R.I.P. Jay Bennett

05/26/2009 12:28 PM |

969a/1243355273-jay.jpgA few years after a spat with Jeff Tweedy that led to what seemed like the entire music community turning on him, former Wilco multi-intstrumentalist Jay Bennett, 45, died in his sleep this weekend. The cause of death is still unknown, and an autopsy is being performed today. Tweedy released this statement through Wilco’s website, and if it seems a bit brief, it might have something to do with Bennett having recently filed a lawsuit claiming that Tweedy and Wilco owed him $50,000 in unpaid royalties.

We are all deeply saddened by this tragedy. We will miss Jay as we remember him — as a truly unique and gifted human being and one who made welcome and significant contributions to the band’s songs and evolution. Our thoughts go out to his family and friends in this very difficult time.

Gawker is speculating that Bennett’s death may have had something to do with him not having health insurance at a time when he needed a very expensive hip replacement surgery, which maybe seems a little bit confusing since I don’t think having a bad hip is often fatal. But Bennett has also struggled with drugs, and the idea that depression caused by not being able to afford necessary medical procedures could have gotten him back into old habits certainly seems plausible.

As evidenced in the film I Am Trying To Break Your Heart, a documentary about the making of Yankee Hotel Foxtrot, Bennett was notorious tinkerer, as obsessive about sound and the possibilities of new recording techniques as anyone. There were some serious sour grapes when he was asked to leave, and the way he conducted himself was difficult to watch. It’d be foolish, though, to downplay the role he played in making YHF one of the landmark albums in the history of rock and roll.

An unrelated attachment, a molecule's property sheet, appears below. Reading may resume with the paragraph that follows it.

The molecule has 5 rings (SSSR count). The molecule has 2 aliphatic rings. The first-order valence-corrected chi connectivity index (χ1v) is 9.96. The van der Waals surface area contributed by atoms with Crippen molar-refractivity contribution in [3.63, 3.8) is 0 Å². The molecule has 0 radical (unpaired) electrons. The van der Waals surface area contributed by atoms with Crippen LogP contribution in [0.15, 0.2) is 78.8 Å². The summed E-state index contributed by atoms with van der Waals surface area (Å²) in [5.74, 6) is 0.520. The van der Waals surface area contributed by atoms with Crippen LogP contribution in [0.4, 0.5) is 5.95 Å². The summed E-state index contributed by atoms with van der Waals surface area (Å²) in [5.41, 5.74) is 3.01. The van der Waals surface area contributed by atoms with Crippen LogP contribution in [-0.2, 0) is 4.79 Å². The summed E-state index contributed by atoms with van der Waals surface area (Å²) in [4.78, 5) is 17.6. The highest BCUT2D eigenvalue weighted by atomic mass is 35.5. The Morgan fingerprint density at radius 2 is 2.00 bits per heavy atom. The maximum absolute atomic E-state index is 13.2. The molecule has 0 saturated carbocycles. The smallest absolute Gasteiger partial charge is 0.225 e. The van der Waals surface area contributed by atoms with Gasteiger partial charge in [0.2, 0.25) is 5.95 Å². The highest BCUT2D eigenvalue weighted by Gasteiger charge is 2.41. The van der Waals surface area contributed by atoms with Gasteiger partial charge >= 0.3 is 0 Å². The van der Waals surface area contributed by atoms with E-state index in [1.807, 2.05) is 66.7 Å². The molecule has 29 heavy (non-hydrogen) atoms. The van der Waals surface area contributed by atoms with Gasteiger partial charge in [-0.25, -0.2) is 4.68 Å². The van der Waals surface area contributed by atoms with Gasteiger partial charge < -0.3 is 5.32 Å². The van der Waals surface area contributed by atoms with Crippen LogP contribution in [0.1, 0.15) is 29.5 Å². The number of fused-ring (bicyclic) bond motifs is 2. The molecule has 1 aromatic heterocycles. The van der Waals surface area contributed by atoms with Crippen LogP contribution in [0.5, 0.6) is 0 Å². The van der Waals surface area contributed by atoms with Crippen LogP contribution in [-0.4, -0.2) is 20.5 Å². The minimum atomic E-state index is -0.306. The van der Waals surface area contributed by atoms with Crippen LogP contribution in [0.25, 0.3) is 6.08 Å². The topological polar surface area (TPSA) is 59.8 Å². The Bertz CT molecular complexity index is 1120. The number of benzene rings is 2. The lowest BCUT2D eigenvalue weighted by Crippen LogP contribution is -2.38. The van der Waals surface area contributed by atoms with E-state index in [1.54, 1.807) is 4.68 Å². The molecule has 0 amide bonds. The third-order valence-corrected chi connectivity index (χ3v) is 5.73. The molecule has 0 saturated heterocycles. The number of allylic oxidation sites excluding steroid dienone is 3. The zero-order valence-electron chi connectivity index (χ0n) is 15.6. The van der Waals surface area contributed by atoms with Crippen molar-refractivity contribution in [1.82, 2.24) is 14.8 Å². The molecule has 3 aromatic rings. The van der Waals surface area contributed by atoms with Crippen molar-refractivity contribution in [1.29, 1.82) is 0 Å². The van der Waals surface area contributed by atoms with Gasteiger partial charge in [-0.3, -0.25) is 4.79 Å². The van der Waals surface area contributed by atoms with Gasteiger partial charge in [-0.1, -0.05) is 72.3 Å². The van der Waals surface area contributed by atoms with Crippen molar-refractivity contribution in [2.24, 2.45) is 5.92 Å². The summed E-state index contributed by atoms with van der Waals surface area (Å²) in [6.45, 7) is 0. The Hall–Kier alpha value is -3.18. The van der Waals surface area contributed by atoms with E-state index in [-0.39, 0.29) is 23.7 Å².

2 Comment

  • As someone with a very personal connection to Summerteeth this hits kind of hard — Tweedy’s always seemed to absorb a lot from his collaborators, arguably to the point of sucking them dry, and it’s been my impression that Bennett, coming on as he did around the end of A.M., was a main influence on the complicated 60s pop orchestrations and melodies in early Wilco. Being There is a fun, rambunctious, youthful and exploratory record, and it seems to lead directly to the fascinating tension on Summerteeth, between the moodiness (a lot of it seemingly Tweedy’s) and the gorgeous singalong pop — all given focus by the perfectionism of the production (probably attributable to both Bennett and Tweedy, and maybe why the band wasn’t big enough for the both of them). I haven’t been fifteen in a while but it remains one of my favorite records; it seems foolish to divvy up credit for an album, so by way of defining Bennett’s legacy I’ll just say I’m very, very grateful for his role in that particular chemical reaction.

  • I feel sorta weird because thinking back to his role in “I Am Trying to Break Your Heart” documentary, he was kind of a jerk, but then again, so was Tweedy. But it is sad about his death and the way he left. His mark on Wilco is very, very apparent and I’ll think of him whenever I listen to those earlier records.